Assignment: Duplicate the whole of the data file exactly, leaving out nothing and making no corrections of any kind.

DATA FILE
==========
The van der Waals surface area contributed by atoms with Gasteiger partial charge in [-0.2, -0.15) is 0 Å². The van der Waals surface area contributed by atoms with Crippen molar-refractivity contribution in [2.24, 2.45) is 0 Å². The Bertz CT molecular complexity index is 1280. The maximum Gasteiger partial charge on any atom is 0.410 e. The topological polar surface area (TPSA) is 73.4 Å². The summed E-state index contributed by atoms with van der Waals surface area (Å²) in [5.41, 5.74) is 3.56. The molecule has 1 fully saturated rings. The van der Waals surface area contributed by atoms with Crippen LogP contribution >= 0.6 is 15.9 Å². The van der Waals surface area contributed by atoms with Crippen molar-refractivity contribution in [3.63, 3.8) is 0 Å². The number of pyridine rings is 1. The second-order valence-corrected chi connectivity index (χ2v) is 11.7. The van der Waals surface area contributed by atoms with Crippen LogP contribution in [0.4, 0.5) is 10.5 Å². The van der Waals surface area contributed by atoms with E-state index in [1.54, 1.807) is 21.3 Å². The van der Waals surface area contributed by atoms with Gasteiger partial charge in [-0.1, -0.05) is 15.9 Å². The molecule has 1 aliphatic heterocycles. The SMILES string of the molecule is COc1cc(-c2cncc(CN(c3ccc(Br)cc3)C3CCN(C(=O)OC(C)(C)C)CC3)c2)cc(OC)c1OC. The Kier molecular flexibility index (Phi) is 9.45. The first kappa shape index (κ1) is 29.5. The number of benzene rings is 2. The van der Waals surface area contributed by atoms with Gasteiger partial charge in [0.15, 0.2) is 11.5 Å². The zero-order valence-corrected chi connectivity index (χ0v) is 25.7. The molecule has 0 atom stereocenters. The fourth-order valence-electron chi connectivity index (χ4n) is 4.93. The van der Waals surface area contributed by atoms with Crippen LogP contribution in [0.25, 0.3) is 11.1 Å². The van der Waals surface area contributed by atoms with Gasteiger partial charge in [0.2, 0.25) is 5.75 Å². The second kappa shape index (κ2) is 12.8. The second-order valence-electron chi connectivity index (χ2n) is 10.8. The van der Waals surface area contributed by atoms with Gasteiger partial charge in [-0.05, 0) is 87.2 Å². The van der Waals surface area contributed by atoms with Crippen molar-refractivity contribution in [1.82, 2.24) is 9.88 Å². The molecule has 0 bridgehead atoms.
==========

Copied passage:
The van der Waals surface area contributed by atoms with Gasteiger partial charge in [-0.2, -0.15) is 0 Å². The van der Waals surface area contributed by atoms with Crippen molar-refractivity contribution in [2.24, 2.45) is 0 Å². The Bertz CT molecular complexity index is 1280. The maximum Gasteiger partial charge on any atom is 0.410 e. The topological polar surface area (TPSA) is 73.4 Å². The summed E-state index contributed by atoms with van der Waals surface area (Å²) in [5.41, 5.74) is 3.56. The molecule has 1 fully saturated rings. The van der Waals surface area contributed by atoms with Crippen LogP contribution >= 0.6 is 15.9 Å². The van der Waals surface area contributed by atoms with Crippen molar-refractivity contribution in [3.63, 3.8) is 0 Å². The number of pyridine rings is 1. The second-order valence-corrected chi connectivity index (χ2v) is 11.7. The van der Waals surface area contributed by atoms with Crippen LogP contribution in [0.4, 0.5) is 10.5 Å². The van der Waals surface area contributed by atoms with E-state index in [1.54, 1.807) is 21.3 Å². The van der Waals surface area contributed by atoms with Gasteiger partial charge in [-0.1, -0.05) is 15.9 Å². The molecule has 1 aliphatic heterocycles. The SMILES string of the molecule is COc1cc(-c2cncc(CN(c3ccc(Br)cc3)C3CCN(C(=O)OC(C)(C)C)CC3)c2)cc(OC)c1OC. The Kier molecular flexibility index (Phi) is 9.45. The first kappa shape index (κ1) is 29.5. The number of benzene rings is 2. The van der Waals surface area contributed by atoms with Gasteiger partial charge in [0.15, 0.2) is 11.5 Å². The zero-order valence-corrected chi connectivity index (χ0v) is 25.7. The molecule has 0 atom stereocenters. The fourth-order valence-electron chi connectivity index (χ4n) is 4.93. The van der Waals surface area contributed by atoms with Crippen LogP contribution in [0.25, 0.3) is 11.1 Å². The van der Waals surface area contributed by atoms with Gasteiger partial charge in [0.2, 0.25) is 5.75 Å². The second kappa shape index (κ2) is 12.8. The second-order valence-electron chi connectivity index (χ2n) is 10.8. The van der Waals surface area contributed by atoms with Gasteiger partial charge in [-0.05, 0) is 87.2 Å². The van der Waals surface area contributed by atoms with Crippen molar-refractivity contribution in [1.82, 2.24) is 9.88 Å². The molecule has 0 bridgehead atoms.